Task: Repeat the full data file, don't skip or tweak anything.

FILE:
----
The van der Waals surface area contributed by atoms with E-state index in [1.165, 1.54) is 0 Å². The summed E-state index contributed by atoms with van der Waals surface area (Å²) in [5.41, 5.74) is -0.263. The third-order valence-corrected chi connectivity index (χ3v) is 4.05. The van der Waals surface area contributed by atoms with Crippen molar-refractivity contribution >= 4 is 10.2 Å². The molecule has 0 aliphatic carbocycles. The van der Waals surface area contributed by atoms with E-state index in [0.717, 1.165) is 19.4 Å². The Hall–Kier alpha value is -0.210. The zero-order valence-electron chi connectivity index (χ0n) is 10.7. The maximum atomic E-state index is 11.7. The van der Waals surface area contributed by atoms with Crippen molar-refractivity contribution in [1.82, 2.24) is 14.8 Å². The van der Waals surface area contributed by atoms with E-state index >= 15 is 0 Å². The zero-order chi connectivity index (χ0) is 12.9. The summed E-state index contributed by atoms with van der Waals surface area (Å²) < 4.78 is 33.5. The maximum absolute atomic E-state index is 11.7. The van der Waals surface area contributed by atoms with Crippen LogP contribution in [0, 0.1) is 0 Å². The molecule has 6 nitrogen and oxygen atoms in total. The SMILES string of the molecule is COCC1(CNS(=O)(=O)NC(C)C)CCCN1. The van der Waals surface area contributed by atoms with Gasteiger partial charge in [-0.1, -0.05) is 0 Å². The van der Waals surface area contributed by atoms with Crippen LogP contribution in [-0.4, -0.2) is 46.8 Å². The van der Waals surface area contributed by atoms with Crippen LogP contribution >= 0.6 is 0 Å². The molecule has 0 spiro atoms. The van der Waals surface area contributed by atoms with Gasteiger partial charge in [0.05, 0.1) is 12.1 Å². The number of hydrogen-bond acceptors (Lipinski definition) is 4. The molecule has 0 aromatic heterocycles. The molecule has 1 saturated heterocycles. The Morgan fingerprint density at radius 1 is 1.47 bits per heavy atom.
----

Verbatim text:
The van der Waals surface area contributed by atoms with E-state index in [1.165, 1.54) is 0 Å². The summed E-state index contributed by atoms with van der Waals surface area (Å²) in [5.41, 5.74) is -0.263. The third-order valence-corrected chi connectivity index (χ3v) is 4.05. The van der Waals surface area contributed by atoms with Crippen molar-refractivity contribution >= 4 is 10.2 Å². The molecule has 0 aliphatic carbocycles. The van der Waals surface area contributed by atoms with E-state index in [0.717, 1.165) is 19.4 Å². The Hall–Kier alpha value is -0.210. The zero-order valence-electron chi connectivity index (χ0n) is 10.7. The maximum atomic E-state index is 11.7. The van der Waals surface area contributed by atoms with Crippen molar-refractivity contribution in [1.82, 2.24) is 14.8 Å². The van der Waals surface area contributed by atoms with E-state index >= 15 is 0 Å². The zero-order chi connectivity index (χ0) is 12.9. The summed E-state index contributed by atoms with van der Waals surface area (Å²) < 4.78 is 33.5. The maximum absolute atomic E-state index is 11.7. The van der Waals surface area contributed by atoms with Crippen LogP contribution in [0, 0.1) is 0 Å². The molecule has 6 nitrogen and oxygen atoms in total. The SMILES string of the molecule is COCC1(CNS(=O)(=O)NC(C)C)CCCN1. The van der Waals surface area contributed by atoms with Gasteiger partial charge in [-0.1, -0.05) is 0 Å². The van der Waals surface area contributed by atoms with Crippen LogP contribution in [-0.4, -0.2) is 46.8 Å². The van der Waals surface area contributed by atoms with Crippen LogP contribution >= 0.6 is 0 Å². The molecule has 0 spiro atoms. The van der Waals surface area contributed by atoms with Gasteiger partial charge in [0.05, 0.1) is 12.1 Å². The number of hydrogen-bond acceptors (Lipinski definition) is 4. The molecule has 0 aromatic heterocycles. The molecule has 1 saturated heterocycles. The Morgan fingerprint density at radius 1 is 1.47 bits per heavy atom.